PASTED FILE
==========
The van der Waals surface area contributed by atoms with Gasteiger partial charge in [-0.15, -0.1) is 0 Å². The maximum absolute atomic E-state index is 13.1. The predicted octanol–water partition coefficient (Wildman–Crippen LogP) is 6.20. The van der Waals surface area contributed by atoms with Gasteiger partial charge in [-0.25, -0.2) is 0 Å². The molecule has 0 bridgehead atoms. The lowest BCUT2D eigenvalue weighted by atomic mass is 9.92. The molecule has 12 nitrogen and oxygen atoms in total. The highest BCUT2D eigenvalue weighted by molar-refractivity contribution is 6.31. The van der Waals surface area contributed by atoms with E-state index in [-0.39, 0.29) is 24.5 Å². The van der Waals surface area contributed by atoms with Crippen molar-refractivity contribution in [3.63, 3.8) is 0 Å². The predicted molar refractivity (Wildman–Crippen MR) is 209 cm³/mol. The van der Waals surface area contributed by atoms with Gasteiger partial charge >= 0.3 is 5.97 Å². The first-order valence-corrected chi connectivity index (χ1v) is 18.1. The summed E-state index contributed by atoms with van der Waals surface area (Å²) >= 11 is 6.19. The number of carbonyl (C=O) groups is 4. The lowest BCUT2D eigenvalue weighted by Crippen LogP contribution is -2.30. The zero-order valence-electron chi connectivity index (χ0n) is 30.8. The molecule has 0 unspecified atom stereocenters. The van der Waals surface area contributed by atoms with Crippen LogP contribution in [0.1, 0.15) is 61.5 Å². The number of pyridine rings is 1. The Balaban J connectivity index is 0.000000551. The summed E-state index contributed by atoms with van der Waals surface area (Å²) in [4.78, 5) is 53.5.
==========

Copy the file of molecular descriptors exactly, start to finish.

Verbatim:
The van der Waals surface area contributed by atoms with Gasteiger partial charge in [-0.15, -0.1) is 0 Å². The maximum absolute atomic E-state index is 13.1. The predicted octanol–water partition coefficient (Wildman–Crippen LogP) is 6.20. The van der Waals surface area contributed by atoms with Gasteiger partial charge in [-0.25, -0.2) is 0 Å². The molecule has 0 bridgehead atoms. The lowest BCUT2D eigenvalue weighted by atomic mass is 9.92. The molecule has 12 nitrogen and oxygen atoms in total. The highest BCUT2D eigenvalue weighted by molar-refractivity contribution is 6.31. The van der Waals surface area contributed by atoms with E-state index in [-0.39, 0.29) is 24.5 Å². The van der Waals surface area contributed by atoms with Crippen molar-refractivity contribution in [3.63, 3.8) is 0 Å². The predicted molar refractivity (Wildman–Crippen MR) is 209 cm³/mol. The van der Waals surface area contributed by atoms with Gasteiger partial charge >= 0.3 is 5.97 Å². The first-order valence-corrected chi connectivity index (χ1v) is 18.1. The summed E-state index contributed by atoms with van der Waals surface area (Å²) >= 11 is 6.19. The number of carbonyl (C=O) groups is 4. The lowest BCUT2D eigenvalue weighted by Crippen LogP contribution is -2.30. The zero-order valence-electron chi connectivity index (χ0n) is 30.8. The molecule has 0 unspecified atom stereocenters. The van der Waals surface area contributed by atoms with Crippen LogP contribution in [0.1, 0.15) is 61.5 Å². The number of pyridine rings is 1. The Balaban J connectivity index is 0.000000551. The summed E-state index contributed by atoms with van der Waals surface area (Å²) in [4.78, 5) is 53.5.